Although estate planning is crucial, it’s a legal task most Americans would rather not partake. According to a poll conducted recently, six in ten Americans don’t have a will, and the four in ten who do, are mostly individuals over 55! However, even those who do have a will, do not always have the last word on what should happen to their assets when the inevitable happens. This is in large part due to the mistakes they make when drafting one. With the right professional help, such mistakes are avoidable. That is why discussed herein are some of the mistakes you can avoid in your will by consulting a lawyer first.

Planning Only for Death

While your will is meant to protect the interest of your loved ones when you pass away, it can also take care of you when you’re still alive. For instance, it may show how you wish to be cared for in the event of incapacitation, maybe, due to an accident, or a health-related cause such as a stroke.

In that light, don’t just plan for death, but also life while writing you will. The best way to do this is by ensuring you sign documents such as an Advanced Medical Directive or the lasting power of attorney(LPA) when you draft your will.

The Advanced medical directive gives your doctors or medical personnel instructions on what to do when a particular incident occurs. For instance, through this document, you may give your doctors the green light to carry out mercy killing in case you go into a coma for a particular period. The LPA, on the other hand, gives your attorney the power to act on your behalf in the event you lose your cognitive abilities.

As an average Joe, you may not know about such documents, and that’s how you end up planning only for death. This is a mistake you can avoid by consulting an attorney first.

Using Ambiguous Language in Your Will

A vaguely written will can easily confuse and even leave your estate exposed to intestacy. For instance, simply stating: “I hereby bequeath my estate to my wife and children” is ambiguous. Why? Well, what if you had other children outside your marriage? They could easily challenge your will in court and get a share of your estate. Even if you had only one wife, be sure to include her name specifically, so you don’t create room for someone else claiming they were your wife.

Similarly, simply writing, “I bestow all my cash to my son, John Doe,” can have your will challenged because you didn’t specify the money you’re referring to. For instance, is it the money that was in your wallet? Or is it the amount in your savings account? Be as precise as possible with your words in the will. A lawyer will help ensure you are precise by helping you draft one.

Choosing the Wrong Witnesses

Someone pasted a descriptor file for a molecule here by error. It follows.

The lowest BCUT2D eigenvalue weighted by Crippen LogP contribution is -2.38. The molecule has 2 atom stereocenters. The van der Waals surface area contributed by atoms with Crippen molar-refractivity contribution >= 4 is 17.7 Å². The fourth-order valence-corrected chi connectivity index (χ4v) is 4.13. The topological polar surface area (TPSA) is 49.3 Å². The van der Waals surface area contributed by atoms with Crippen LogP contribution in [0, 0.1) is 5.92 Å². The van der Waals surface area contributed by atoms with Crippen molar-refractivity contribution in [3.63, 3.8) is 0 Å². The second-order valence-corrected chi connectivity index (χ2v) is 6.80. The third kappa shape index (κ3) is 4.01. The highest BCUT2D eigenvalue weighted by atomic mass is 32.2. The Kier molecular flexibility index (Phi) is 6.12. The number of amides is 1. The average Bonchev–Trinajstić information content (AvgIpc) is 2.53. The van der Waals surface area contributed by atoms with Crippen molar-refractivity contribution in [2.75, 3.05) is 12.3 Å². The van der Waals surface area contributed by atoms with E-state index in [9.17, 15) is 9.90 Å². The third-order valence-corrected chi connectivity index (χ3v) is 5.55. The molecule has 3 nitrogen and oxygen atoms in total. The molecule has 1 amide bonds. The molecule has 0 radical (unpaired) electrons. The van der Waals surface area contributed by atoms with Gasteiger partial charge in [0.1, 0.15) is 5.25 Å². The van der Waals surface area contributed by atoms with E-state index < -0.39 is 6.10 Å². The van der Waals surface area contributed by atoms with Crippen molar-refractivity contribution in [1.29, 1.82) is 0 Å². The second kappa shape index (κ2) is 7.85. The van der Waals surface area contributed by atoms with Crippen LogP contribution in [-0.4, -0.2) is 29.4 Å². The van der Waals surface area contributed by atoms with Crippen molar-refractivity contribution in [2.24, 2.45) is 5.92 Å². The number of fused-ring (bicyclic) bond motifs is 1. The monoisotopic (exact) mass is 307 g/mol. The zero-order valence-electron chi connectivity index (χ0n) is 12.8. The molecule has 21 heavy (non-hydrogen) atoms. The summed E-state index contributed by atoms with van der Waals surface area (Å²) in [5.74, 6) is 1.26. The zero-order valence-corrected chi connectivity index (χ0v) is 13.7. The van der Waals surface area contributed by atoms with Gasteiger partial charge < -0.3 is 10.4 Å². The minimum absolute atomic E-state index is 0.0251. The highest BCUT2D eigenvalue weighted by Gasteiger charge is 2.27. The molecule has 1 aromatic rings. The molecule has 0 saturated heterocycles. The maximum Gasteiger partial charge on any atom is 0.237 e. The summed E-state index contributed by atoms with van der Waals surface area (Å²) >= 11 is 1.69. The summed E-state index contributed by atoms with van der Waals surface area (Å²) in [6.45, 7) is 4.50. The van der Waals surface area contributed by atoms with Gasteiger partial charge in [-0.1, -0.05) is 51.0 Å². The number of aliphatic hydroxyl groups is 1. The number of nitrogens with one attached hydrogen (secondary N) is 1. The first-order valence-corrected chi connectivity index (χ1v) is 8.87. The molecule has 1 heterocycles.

For a will to be valid, it must be signed in the presence of at least two individuals who are 18 and over and are not beneficiaries or spouses to someone who is a beneficiary of the will. With that said, another common mistake that most people make while drafting the will is including wrong witnesses.

For instance, having any of your beneficiaries as witnesses when you draft your will could have them disinherited if the other heirs choose to challenge the will. Sure, there’s a legal way to resolve this, but it’s a time and money-consuming process that can be avoided by consulting an experienced lawyer first.

See Also: What is Flexible Savings?

Failing to Update

As noted earlier, writing a will is an unpleasant task for most Americans. So, if you’ve already drafted one, you probably want nothing to do with it again. However, it’s a good idea to always review and update it. Why? Well, circumstances change. For instance, you may get divorced, come into a lot of money, or get additional assets you’d not included in the will.

Alternatively, the lives of your beneficiaries may change; for instance, one of your beneficiaries may die, another one may get divorced, or become disabled.

Review and update at least every three to five years. Having a trusted attorney by your side the first time you write your will is beneficial because he/she will tell you all you need to know about wills and estate planning.

Consult an Experienced New York Attorney

If you’re like most Americans, you probably want nothing to do with will writing and estate planning. Maybe it’s because you find end-life planning depressing or scary. But life is pretty unpredictable, and drafting a will is the easiest way to ensure your loved ones have one less thing to stress about in the event of your death. However, don’t just write one, ensure you consult your attorney first so that you can avoid the mistakes outlined above. This way, your last word, and wishes are respected when you’re gone.


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